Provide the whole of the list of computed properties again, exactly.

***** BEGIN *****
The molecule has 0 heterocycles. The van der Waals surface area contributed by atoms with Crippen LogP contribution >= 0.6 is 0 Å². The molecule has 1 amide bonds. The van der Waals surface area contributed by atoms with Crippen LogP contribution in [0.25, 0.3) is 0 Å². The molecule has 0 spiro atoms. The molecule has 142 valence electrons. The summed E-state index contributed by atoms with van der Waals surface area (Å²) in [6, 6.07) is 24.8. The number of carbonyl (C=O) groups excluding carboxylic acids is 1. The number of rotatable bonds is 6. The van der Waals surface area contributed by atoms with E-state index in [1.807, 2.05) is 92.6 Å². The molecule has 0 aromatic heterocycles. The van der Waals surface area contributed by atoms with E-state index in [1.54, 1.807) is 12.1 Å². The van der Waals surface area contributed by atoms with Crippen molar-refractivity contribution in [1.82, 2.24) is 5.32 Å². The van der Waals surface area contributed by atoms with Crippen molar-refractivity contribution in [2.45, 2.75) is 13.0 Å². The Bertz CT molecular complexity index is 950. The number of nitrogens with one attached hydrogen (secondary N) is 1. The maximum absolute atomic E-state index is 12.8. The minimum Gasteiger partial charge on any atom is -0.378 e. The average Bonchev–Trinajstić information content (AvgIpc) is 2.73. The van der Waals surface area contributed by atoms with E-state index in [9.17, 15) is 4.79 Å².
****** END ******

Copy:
The molecule has 0 heterocycles. The van der Waals surface area contributed by atoms with Crippen LogP contribution >= 0.6 is 0 Å². The molecule has 1 amide bonds. The van der Waals surface area contributed by atoms with Crippen LogP contribution in [0.25, 0.3) is 0 Å². The molecule has 0 spiro atoms. The molecule has 142 valence electrons. The summed E-state index contributed by atoms with van der Waals surface area (Å²) in [6, 6.07) is 24.8. The number of carbonyl (C=O) groups excluding carboxylic acids is 1. The number of rotatable bonds is 6. The van der Waals surface area contributed by atoms with E-state index in [1.807, 2.05) is 92.6 Å². The molecule has 0 aromatic heterocycles. The van der Waals surface area contributed by atoms with E-state index in [1.54, 1.807) is 12.1 Å². The van der Waals surface area contributed by atoms with Crippen molar-refractivity contribution in [1.82, 2.24) is 5.32 Å². The van der Waals surface area contributed by atoms with Crippen molar-refractivity contribution in [2.45, 2.75) is 13.0 Å². The Bertz CT molecular complexity index is 950. The number of nitrogens with one attached hydrogen (secondary N) is 1. The maximum absolute atomic E-state index is 12.8. The minimum Gasteiger partial charge on any atom is -0.378 e. The average Bonchev–Trinajstić information content (AvgIpc) is 2.73. The van der Waals surface area contributed by atoms with E-state index in [9.17, 15) is 4.79 Å².